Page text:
Nine out of ten social care workers in England are happy in their jobs, according to the largest national survey of the workforce published today.
Care workers interviewed for the Skills for Care survey listed job satisfaction and chatting with and meeting service users as their favourite parts of the job. Cleaning up mess, dealing with challenging behaviour and service users’ deaths were the least favoured elements.
Of the 502 survey respondents – a sample of the total 750,000 workforce – almost 70% had at least a level 2 qualification. But Skills for Care had previously found there was only a 6% difference in pay rates between care workers who were qualified and non-qualified, the survey showed.
Skills for Care chair Donald Hoodless, said: “As we increase numbers of trained staff we need to have a full debate about how we make sure we boost the financial incentives for getting a qualification.”
Although staff held qualifications, 85% did not plan to seek a promotion over the next two years because they did not want extra job responsibilities or did not feel there was a structure in place to be able to progress in social care.
But 70% of respondents welcomed care worker registration because they believed it would lead to better qualified staff and raise standards across the sector.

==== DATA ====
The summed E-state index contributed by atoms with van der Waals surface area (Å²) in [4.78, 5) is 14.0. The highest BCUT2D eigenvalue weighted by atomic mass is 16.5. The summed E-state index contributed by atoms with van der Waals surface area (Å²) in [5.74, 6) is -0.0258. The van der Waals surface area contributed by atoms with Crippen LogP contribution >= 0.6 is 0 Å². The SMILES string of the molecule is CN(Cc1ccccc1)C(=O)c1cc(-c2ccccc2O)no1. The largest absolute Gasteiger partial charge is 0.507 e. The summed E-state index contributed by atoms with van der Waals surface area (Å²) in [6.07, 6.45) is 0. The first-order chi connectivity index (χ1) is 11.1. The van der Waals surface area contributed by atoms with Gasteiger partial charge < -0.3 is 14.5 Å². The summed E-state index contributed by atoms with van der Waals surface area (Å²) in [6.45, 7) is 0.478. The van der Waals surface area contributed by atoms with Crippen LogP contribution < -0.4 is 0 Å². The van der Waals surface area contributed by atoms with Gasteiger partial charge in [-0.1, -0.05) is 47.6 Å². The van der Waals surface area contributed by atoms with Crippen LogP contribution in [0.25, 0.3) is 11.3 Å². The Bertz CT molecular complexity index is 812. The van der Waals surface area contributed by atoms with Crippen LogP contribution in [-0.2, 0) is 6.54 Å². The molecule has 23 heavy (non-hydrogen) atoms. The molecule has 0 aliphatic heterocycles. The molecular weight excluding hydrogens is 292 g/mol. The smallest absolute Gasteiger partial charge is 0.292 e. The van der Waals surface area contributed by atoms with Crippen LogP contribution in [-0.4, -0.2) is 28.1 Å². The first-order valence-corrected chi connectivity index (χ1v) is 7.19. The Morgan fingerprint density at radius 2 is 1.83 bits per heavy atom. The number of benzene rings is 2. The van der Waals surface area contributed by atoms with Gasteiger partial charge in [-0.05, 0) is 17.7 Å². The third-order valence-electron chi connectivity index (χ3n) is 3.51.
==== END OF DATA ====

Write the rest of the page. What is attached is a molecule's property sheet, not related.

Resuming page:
The survey also noted the demographic problems facing the workforce over future years, as only 24% of social care workers are aged under 35.
Hoodless said that the sector had to address training and development issues with domiciliary care workers, who are “lagging behind” other workers in the sector but will become increasingly important with the personalisation of care.
The General Social Care Council was particularly concerned that a third of care workers reported that they were supervised only occasionally or not at all.
GSCC chief executive, Mike Wardle, said: “Good supervision is crucial in the pursuit of high standards and is a requirement of our Code of Practice for Employers of Social Care Workers.”
Wardle also had concerns that a third of care workers in the survey felt that some service users did not always receive the standard of care that they deserved.